Health in Djibouti

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The life expectancy at birth is about 62 for both females and males. Fertility is at 2.63 children per woman. In the country there are about 18 doctors per 100,000 persons.

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In June 2011, the United Nations Population Fund released a report on The State of the World's Midwifery. It contained new data on the midwifery workforce and policies relating to newborn and maternal mortality for 58 countries. The 2010 maternal mortality rate per 100,000 births for Djibouti is 300.

 This is compared with 461.6 in 2008 and 606.5 in 1990. The under 5 mortality rate, per 1,000 births is 95 and the neonatal mortality as a percentage of under 5's mortality is 37. The aim of this report is to highlight ways in which the Millennium Development Goals can be achieved, particularly Goal 4 Reduce child mortality and Goal 5 improve maternal death. In Djibouti the number of midwives per 1,000 live births is 6 and the lifetime risk of death for pregnant women 1 in 93.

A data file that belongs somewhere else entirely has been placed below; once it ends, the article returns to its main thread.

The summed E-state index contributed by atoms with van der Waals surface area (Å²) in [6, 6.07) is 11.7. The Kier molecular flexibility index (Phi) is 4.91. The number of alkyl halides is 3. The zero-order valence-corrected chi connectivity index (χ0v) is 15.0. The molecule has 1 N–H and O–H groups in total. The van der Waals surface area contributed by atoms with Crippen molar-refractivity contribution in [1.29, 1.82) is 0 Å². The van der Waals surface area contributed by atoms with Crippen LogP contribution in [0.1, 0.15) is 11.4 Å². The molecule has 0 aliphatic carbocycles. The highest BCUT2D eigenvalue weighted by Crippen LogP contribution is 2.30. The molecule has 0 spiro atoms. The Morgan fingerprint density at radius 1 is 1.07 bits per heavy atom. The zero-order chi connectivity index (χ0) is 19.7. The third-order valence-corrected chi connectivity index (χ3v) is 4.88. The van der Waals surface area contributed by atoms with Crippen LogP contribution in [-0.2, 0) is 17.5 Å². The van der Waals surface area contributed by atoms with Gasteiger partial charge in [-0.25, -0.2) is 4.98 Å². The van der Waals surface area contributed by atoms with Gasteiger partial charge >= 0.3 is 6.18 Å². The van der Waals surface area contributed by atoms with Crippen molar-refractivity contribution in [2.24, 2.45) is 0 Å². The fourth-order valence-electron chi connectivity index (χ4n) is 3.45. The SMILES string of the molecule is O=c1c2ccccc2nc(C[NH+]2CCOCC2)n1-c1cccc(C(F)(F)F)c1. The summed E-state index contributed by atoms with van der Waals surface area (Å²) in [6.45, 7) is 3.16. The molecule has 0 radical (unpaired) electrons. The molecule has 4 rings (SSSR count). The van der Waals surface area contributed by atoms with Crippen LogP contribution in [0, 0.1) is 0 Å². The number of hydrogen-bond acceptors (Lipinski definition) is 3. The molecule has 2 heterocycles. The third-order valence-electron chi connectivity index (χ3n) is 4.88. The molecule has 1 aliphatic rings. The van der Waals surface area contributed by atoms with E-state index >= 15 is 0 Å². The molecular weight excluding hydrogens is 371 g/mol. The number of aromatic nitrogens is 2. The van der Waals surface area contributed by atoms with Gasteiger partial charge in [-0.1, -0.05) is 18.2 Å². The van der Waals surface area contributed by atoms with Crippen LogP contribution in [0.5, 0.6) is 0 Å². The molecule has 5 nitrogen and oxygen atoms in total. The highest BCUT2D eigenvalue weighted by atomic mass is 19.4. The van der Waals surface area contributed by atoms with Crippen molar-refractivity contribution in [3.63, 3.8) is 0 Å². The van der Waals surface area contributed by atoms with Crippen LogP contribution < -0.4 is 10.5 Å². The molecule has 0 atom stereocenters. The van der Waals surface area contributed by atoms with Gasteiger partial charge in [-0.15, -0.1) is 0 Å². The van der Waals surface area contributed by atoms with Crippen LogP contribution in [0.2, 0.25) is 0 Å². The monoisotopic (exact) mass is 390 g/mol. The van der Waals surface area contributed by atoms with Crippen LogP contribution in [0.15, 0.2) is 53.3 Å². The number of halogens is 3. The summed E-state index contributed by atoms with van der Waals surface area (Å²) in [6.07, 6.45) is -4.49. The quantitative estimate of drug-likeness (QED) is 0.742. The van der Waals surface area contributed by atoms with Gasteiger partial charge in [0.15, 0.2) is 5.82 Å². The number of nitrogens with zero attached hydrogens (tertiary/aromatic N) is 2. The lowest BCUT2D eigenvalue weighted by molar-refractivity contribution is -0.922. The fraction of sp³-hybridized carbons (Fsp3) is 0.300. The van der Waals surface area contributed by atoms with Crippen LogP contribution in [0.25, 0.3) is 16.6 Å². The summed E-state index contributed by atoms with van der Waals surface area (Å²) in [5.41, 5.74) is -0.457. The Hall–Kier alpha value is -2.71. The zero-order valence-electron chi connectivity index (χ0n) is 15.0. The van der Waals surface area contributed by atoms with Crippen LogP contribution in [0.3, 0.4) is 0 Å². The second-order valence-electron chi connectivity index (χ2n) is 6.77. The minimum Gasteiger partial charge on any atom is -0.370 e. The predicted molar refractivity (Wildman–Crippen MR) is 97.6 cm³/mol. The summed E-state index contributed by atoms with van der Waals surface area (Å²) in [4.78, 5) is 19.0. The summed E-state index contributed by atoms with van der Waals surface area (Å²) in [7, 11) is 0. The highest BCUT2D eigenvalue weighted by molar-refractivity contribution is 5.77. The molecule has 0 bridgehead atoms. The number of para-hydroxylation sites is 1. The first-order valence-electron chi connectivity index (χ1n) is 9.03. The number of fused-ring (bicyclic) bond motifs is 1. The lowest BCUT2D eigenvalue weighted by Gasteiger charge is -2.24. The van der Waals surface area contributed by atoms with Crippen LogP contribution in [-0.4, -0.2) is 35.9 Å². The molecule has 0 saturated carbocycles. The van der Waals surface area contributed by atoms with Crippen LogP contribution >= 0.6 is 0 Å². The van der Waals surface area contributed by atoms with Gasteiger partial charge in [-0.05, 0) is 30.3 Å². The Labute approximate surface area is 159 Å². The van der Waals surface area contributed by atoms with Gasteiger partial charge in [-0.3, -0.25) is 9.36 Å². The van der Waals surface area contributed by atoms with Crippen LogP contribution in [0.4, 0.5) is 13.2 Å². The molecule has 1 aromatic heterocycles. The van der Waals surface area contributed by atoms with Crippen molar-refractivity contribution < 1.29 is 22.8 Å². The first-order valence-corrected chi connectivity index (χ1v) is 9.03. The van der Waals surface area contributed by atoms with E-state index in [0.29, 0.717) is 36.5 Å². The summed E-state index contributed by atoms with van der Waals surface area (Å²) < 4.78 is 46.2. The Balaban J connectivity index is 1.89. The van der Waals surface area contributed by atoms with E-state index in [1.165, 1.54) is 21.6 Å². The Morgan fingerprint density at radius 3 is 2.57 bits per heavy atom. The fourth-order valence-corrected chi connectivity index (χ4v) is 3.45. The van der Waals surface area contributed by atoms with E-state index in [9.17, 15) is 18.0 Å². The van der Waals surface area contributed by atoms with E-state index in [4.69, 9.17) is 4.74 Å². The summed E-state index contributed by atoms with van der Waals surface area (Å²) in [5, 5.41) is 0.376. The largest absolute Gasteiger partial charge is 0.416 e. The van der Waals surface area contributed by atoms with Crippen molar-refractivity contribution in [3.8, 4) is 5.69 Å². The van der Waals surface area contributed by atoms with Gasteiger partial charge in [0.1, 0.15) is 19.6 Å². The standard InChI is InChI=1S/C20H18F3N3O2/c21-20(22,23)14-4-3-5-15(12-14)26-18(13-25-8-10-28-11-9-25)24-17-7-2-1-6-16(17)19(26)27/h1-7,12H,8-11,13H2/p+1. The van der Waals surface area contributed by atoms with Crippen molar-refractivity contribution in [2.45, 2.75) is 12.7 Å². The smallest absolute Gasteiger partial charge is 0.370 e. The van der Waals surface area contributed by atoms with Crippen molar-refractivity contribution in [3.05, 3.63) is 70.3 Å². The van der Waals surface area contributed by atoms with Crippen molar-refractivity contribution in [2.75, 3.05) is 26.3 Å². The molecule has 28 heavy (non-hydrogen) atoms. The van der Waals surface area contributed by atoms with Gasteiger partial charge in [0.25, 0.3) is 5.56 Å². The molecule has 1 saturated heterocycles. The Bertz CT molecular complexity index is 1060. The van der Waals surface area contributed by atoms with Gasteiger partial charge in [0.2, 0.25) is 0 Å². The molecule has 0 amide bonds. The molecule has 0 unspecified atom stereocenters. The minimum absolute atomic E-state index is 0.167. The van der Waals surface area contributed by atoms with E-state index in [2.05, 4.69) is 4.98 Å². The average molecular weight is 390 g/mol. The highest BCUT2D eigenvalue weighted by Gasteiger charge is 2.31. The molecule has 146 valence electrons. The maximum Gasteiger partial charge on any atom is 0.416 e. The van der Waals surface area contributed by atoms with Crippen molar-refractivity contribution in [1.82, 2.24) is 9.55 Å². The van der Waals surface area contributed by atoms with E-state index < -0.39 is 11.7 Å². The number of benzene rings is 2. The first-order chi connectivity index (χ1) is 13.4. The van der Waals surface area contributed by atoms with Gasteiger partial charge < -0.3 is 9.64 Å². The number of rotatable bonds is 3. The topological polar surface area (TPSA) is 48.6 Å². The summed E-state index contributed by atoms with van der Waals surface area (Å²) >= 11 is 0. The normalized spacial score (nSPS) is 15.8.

According to a 2005 World Health Organization estimate, about 93.1% of Djibouti's women and girls have undergone female genital mutilation (female circumcision), a pre-marital custom mainly endemic to Northeast Africa and parts of the Near East that has its ultimate origins in Ancient Egypt. Although legally proscribed in 1994, the procedure is still widely practiced, as it is deeply ingrained in the local culture.

 Encouraged and performed by women in the community, circumcision is primarily intended to deter promiscuity and to offer protection from assault.About 94% of Djibouti's male population has also reportedly undergone male circumcision.